165088 A phenomenological study of adult cancer patients and therapy dogs in a clinical setting

Monday, November 5, 2007

Deborah Cameron, MPH , Health Science Department, Armstrong Atlantic State University, savannah, GA
David Adams, PhD, MPH , Department of Health Sciences, Armstrong Atlantic State University, Savannah, GA
L.E. (Leigh) Rich, PhD , Department of Health Sciences, Armstrong Atlantic State University, Savannah, GA
Jennifer Currin, LMSW , Curtis and Elizabeth Anderson Cancer Institute, Memorial Health University Medical Center, savannah, GA
A growing body of research has begun to address the question of therapy pets in medical settings. The therapeutic use of pets has been credited with health benefits such as reduced blood pressure and heart rate, reduced stress, enhanced psychological well-being, and even increased muscular strength and mobility (Brodie & Biley, 1999; Brodie, Biley, & Shewring, 2002; Cole, et al., 2000; Connor & Miller, 2000a, 2000b; Hibell, 1987; Kahn & Farrag, 2000; Stanley-Hermanns & Miller, 2002). Three categories of pet-associated hazards present reasonable cause for caution in pet therapy programs. Animal bites, hypersensitivity to pet dander, and the transmission of z÷onoses from animal to human are considered the highest risks associated with AAT (Brodie, et al., 2002; Donowitz, 2002; Khan & Farrag, 2000; Schantz, 1990). As the use of therapy dogs increases in clinical settings, the issue of z÷onotic disease transmission grows more significant. The purpose of the study was two-fold: First the study involved investigating the perspectives of adult cancer patients concerning the psychosocial benefits of animal assisted therapy through semi-structured interviews with the patients. Secondly, through participant observation, the study considered the potential z÷onotic disease risks of therapy dogs used in a clinical healthcare setting at The Curtis and Elizabeth Anderson Cancer Institute at Memorial Health University Medical Center. On a final note, a key question was considered: Does the potential psychosocial benefits of pet therapy outweigh the potential z÷onotic disease risks?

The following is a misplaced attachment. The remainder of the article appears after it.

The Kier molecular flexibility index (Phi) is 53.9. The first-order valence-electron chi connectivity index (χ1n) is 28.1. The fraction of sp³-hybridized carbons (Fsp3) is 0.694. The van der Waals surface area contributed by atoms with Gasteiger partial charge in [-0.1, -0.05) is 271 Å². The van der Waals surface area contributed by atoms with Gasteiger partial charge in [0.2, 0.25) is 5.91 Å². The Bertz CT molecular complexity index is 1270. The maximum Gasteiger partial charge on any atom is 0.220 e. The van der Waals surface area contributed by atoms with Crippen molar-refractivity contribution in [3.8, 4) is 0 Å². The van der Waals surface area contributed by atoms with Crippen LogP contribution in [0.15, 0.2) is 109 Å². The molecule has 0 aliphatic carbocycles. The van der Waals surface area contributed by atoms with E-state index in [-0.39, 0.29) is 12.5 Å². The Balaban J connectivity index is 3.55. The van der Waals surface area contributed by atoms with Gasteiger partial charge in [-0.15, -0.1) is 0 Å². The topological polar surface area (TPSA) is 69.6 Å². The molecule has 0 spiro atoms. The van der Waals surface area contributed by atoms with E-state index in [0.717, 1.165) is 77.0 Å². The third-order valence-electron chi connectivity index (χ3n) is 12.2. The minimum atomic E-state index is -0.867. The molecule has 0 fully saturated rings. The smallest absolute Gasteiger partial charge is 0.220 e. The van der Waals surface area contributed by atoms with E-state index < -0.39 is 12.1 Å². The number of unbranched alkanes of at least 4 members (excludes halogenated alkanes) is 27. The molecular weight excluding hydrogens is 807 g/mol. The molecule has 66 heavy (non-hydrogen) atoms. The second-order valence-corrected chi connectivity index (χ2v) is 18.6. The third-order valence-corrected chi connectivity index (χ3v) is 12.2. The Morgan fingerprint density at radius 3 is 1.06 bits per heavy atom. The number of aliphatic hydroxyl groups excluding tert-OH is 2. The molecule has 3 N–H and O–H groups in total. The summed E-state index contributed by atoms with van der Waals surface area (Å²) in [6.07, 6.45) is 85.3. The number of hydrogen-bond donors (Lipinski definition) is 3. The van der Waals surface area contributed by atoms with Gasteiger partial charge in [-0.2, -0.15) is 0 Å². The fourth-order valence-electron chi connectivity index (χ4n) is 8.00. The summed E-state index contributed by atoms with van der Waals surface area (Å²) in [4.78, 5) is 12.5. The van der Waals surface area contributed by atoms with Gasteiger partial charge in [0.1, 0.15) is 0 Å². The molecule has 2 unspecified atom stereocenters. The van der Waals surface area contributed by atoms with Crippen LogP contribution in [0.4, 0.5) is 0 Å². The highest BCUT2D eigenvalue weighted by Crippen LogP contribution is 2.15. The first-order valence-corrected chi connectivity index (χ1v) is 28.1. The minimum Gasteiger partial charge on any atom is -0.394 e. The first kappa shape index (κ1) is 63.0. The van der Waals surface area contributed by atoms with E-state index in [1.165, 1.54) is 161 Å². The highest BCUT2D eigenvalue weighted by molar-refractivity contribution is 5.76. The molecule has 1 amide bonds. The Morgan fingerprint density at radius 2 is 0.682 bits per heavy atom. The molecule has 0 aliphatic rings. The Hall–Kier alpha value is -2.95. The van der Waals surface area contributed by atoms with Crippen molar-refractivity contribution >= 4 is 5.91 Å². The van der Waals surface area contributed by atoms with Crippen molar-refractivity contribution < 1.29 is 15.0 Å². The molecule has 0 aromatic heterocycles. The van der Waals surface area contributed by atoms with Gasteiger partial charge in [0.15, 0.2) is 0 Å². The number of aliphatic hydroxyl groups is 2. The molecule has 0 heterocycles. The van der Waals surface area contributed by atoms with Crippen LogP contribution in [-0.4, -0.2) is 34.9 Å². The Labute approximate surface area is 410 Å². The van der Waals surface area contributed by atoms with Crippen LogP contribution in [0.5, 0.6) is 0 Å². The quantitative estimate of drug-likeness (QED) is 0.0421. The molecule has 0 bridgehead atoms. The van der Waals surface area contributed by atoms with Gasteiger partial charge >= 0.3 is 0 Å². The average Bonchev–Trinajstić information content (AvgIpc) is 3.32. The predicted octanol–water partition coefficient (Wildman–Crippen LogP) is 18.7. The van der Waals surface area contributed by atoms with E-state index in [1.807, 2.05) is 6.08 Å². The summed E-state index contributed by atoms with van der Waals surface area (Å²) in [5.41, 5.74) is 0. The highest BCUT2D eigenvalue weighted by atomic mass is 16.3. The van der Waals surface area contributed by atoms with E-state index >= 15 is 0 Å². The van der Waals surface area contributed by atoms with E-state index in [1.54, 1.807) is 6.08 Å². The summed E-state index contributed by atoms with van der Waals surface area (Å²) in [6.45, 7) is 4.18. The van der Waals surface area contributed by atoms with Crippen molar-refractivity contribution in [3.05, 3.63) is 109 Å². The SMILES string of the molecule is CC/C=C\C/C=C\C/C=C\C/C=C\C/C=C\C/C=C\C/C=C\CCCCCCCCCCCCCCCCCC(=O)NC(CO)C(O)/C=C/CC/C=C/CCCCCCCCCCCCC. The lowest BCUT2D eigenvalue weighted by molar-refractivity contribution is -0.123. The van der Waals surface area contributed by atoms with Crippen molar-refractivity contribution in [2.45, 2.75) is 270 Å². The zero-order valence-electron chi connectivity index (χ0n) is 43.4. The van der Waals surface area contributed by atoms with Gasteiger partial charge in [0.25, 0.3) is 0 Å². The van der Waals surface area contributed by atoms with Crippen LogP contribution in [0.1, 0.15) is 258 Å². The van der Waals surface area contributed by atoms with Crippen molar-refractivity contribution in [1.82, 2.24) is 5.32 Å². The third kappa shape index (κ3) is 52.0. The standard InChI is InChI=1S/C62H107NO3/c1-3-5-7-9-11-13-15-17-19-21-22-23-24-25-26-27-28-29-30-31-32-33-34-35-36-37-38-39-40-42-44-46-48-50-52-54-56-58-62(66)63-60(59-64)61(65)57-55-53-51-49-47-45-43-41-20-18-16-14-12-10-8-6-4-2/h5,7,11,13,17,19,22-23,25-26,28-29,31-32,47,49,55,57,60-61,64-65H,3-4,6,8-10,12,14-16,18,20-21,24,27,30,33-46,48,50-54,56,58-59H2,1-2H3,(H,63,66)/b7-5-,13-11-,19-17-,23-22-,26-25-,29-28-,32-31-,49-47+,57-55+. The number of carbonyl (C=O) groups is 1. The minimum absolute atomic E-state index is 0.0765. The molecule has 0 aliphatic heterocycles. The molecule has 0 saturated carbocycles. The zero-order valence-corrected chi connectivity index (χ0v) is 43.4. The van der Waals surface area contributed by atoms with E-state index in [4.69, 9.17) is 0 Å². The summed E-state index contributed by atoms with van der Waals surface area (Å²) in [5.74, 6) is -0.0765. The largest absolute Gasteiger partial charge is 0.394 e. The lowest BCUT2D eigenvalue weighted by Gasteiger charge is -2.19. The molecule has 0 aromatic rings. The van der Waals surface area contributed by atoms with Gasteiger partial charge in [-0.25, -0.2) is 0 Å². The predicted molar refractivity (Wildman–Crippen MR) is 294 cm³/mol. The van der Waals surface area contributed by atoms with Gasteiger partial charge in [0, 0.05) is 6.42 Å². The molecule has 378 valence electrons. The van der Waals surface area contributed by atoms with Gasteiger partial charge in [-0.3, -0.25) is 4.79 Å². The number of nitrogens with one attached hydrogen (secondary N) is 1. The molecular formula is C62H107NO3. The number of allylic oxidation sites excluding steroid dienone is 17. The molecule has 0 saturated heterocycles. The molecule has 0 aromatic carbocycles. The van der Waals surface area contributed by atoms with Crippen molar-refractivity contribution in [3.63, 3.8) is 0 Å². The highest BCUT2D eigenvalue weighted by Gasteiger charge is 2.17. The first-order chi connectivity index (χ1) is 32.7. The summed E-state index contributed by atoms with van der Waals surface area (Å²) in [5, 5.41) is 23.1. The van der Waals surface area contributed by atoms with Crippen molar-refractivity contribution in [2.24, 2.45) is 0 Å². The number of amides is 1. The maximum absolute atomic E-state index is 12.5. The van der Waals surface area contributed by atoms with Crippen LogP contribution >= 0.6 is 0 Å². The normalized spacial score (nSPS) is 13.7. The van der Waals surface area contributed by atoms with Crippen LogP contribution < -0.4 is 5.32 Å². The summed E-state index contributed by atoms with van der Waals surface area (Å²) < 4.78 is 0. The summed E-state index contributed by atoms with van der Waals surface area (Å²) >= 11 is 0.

Learning Objectives:
1. Presenter will describe the use of therapy dogs in a clinical setting and discuss the need for rigorous therapy dog protocals. 2. Learners will understand the use of therapy dogs in a clinical setting. 3. The learners will be able to develop patient surveys to evaluate therapy dogs programs and identify benefits of the program to the patients.

Presenting author's disclosure statement:

Any relevant financial relationships? No
Any institutionally-contracted trials related to this submission?

I agree to comply with the American Public Health Association Conflict of Interest and Commercial Support Guidelines, and to disclose to the participants any off-label or experimental uses of a commercial product or service discussed in my presentation.